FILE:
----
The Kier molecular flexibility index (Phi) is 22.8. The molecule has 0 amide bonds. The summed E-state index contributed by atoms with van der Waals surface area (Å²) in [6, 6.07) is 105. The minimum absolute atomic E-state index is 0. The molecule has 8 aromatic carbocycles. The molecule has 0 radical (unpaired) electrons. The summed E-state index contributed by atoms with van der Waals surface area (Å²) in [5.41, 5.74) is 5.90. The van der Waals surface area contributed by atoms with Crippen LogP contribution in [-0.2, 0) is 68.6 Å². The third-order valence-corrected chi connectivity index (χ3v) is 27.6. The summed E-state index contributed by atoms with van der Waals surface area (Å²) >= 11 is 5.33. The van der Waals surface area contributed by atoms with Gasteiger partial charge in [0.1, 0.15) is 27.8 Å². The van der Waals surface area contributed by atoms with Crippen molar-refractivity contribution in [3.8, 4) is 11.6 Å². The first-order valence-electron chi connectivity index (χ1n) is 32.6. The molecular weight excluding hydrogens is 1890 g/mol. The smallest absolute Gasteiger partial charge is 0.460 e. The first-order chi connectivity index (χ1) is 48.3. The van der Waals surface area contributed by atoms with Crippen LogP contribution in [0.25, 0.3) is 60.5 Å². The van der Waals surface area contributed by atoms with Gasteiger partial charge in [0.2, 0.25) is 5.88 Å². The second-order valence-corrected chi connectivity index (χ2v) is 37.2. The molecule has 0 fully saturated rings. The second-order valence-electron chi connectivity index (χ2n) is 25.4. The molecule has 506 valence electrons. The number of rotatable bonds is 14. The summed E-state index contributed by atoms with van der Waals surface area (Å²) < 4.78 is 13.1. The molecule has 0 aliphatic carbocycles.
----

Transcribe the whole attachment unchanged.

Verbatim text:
The Kier molecular flexibility index (Phi) is 22.8. The molecule has 0 amide bonds. The summed E-state index contributed by atoms with van der Waals surface area (Å²) in [6, 6.07) is 105. The minimum absolute atomic E-state index is 0. The molecule has 8 aromatic carbocycles. The molecule has 0 radical (unpaired) electrons. The summed E-state index contributed by atoms with van der Waals surface area (Å²) in [5.41, 5.74) is 5.90. The van der Waals surface area contributed by atoms with Crippen LogP contribution in [-0.2, 0) is 68.6 Å². The third-order valence-corrected chi connectivity index (χ3v) is 27.6. The summed E-state index contributed by atoms with van der Waals surface area (Å²) >= 11 is 5.33. The van der Waals surface area contributed by atoms with Gasteiger partial charge in [0.1, 0.15) is 27.8 Å². The van der Waals surface area contributed by atoms with Crippen molar-refractivity contribution in [3.8, 4) is 11.6 Å². The first-order valence-electron chi connectivity index (χ1n) is 32.6. The molecular weight excluding hydrogens is 1890 g/mol. The smallest absolute Gasteiger partial charge is 0.460 e. The first-order chi connectivity index (χ1) is 48.3. The van der Waals surface area contributed by atoms with Crippen LogP contribution in [0.25, 0.3) is 60.5 Å². The van der Waals surface area contributed by atoms with Gasteiger partial charge in [0.2, 0.25) is 5.88 Å². The second-order valence-corrected chi connectivity index (χ2v) is 37.2. The molecule has 0 fully saturated rings. The second-order valence-electron chi connectivity index (χ2n) is 25.4. The molecule has 506 valence electrons. The number of rotatable bonds is 14. The summed E-state index contributed by atoms with van der Waals surface area (Å²) < 4.78 is 13.1. The molecule has 0 aliphatic carbocycles.